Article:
Logistics firm that’s always ready for the unexpected

Since Britain voted to leave the European Union in the referendum in 2016 there have been dire warnings of the impact on the UK economy and, in particular, its logistics sector. However, while the full ramifications of the new Brexit trade deal between the UK and the EU are yet to unfold, one company in Knowsley remains “cautiously optimistic” about its prospects for 2021 and beyond. 

Seacon started life as a freight forwarding business in 2004 with the bulk of its business moving freight between the UK and North America. And thanks to co-director Tony Simpson’s passion for motorsport the firm also established a niche as the go-to operator for moving cars and equipment to multiple global locations for motorsport teams.

Diversity has been the key to its growth and Seacon now offers its freight forwarding and customs clearance services to clients across multiple business sectors. The business has been resilient enough to keep growing through the COVID-19 pandemic and Tony believes that same resilience and diversity will help it navigate the Brexit transition.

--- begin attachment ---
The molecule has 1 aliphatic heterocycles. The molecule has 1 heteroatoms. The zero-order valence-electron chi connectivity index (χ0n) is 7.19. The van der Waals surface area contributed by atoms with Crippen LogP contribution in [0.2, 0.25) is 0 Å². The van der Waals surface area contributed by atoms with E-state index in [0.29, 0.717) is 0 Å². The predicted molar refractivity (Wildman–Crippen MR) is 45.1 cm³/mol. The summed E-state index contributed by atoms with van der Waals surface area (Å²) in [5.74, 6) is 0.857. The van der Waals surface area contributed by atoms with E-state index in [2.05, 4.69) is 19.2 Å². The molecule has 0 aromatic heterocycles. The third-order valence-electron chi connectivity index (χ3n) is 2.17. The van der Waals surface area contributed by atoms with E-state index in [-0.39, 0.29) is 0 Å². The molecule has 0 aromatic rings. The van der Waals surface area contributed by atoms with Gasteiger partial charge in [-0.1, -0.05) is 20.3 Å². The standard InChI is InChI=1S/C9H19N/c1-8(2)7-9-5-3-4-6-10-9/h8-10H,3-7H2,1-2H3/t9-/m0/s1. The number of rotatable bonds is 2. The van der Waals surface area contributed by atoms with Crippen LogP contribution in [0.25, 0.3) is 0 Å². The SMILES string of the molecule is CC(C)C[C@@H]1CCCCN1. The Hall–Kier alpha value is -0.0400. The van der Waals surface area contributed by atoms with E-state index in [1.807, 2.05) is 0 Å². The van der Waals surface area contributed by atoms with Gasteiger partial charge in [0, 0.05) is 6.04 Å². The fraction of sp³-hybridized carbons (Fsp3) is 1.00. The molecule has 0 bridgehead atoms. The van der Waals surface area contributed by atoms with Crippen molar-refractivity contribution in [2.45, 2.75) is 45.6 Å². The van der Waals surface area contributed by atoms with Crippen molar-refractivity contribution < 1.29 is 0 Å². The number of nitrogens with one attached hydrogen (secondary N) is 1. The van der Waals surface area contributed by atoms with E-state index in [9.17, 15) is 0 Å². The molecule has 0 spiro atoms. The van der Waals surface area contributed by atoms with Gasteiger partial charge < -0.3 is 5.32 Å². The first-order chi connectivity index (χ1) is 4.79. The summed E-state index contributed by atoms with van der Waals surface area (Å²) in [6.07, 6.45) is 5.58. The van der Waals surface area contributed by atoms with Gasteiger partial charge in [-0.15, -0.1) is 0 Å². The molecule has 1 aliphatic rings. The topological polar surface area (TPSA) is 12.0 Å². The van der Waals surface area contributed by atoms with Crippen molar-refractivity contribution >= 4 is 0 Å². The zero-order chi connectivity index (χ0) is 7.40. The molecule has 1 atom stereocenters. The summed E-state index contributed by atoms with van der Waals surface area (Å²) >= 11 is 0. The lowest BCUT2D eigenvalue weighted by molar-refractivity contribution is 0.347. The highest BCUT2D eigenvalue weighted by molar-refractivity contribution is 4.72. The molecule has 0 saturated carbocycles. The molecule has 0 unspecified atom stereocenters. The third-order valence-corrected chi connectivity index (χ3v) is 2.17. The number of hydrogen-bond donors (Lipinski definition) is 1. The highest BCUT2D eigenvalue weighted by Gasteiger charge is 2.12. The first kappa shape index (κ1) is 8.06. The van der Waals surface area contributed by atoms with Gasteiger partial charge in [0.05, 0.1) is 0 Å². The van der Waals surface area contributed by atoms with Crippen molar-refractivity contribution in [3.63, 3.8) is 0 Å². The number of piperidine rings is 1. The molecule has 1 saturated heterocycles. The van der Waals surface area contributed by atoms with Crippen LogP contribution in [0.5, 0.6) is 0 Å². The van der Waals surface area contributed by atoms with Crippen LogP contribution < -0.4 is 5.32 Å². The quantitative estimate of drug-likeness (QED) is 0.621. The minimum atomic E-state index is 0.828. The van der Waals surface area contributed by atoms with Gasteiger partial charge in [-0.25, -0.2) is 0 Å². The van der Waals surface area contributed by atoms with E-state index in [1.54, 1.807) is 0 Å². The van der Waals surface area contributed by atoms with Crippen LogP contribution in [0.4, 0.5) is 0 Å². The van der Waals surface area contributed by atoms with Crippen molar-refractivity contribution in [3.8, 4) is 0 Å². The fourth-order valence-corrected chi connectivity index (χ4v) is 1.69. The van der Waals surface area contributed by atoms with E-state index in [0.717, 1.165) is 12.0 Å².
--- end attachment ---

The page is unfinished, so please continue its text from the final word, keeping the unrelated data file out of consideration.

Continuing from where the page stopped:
He says Seacon, and its team of six people, has been preparing for the UK’s departure from the EU for a considerable length of time and adds he never ceases to be amazed at how many businesses have failed to do even the most basic preparations for the change.

“We are now entering our 17th year and we have come through the financial crisis a decade ago and, while the current situation with COVID-19 and Brexit are different from that, I remain cautiously optimistic about our prospects for the coming months,” said Tony who runs Seacon with fellow director Brian Diggle.